... and at the receiving end?
Finally I must explore the impact on the consumer and the question of public good.
I think it is clear that, on balance, the public sees the current state as an improvement. They too have to work harder, the technology is more various and complex, distribution more haphazard, and the grey area surrounding copyright may make some feel insecure, but access has hugely increased.
It does not necessarily follow that increased access is an unmitigated public good. In the terms intended by the copyright acts, public good works in reverse; it is the realised through the provision of incentives for artists and writers to continue to create, and to make their creations available to others. Although the means by which the incentives are delivered have changed - are in fact more various - there seems no overall lack of motivation. Quite the contrary, in many ways the shackles are falling off. The public good has been served.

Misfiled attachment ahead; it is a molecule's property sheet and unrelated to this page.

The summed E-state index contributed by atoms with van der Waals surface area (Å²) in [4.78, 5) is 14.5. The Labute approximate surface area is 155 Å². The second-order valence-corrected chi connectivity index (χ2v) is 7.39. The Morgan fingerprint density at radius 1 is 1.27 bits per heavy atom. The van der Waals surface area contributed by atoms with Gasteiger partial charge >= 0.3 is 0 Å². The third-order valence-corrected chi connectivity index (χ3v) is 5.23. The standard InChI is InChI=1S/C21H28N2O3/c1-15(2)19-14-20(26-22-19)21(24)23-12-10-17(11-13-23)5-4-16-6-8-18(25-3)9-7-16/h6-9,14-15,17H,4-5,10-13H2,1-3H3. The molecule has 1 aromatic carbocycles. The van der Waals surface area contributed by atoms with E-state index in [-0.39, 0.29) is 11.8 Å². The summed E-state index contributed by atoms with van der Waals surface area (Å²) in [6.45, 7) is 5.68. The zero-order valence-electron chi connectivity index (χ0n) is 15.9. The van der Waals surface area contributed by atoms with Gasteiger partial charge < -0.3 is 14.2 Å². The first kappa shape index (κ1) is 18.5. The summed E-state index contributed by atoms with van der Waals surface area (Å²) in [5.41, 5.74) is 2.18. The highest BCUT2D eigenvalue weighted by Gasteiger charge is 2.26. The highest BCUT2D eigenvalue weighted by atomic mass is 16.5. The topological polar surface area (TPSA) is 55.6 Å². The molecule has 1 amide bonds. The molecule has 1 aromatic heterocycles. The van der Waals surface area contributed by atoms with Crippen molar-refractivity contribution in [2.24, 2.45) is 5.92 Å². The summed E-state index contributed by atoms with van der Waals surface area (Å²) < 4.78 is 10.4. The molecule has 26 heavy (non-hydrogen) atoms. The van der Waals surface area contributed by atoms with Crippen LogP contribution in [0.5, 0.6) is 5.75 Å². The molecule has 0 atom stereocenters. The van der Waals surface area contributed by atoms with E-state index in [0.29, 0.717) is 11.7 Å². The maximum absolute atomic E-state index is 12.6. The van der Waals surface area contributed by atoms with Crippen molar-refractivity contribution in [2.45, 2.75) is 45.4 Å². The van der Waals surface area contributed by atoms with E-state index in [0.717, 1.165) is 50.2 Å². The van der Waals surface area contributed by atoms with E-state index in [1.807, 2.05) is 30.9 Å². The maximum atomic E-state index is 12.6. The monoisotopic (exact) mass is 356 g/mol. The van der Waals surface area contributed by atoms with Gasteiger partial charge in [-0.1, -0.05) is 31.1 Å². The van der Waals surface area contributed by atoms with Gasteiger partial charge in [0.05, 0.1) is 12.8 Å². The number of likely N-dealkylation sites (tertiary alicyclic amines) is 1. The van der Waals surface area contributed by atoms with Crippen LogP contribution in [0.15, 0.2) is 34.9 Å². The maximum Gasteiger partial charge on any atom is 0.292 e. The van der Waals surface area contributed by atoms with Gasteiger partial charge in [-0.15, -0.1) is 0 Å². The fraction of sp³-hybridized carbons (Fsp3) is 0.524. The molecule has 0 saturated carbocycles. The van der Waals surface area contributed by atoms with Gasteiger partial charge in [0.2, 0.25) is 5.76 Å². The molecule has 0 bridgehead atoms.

So to the big question
"Where's the fire?, Would anybody really miss the record companies if they weren't there?" For the most part the answer appears to be no. If my evaluation is correct the problem exists primarily in the minds, and on the bottom lines, of the executives of the parent media conglomerates. From this perspective recording companies take an unreasonable slice of the overall revenue, given their - now modest - role. Potentially they could become parasites unless they find a new raison d’être.
I realise not everyone will agree with my analysis, but it does paint a very different picture from the disaster scenario the media giants are peddling. As usual when creative destruction renews an industry, vested interests bleat. Those who don't move swiftly to establish a new role for themselves in the new order generally don't survive. Media executives don't seem to want to cope with that reality. Instead they pin their hopes on a reinvigorated copyright regime. So I want to turn my attention to those hopes in the next post.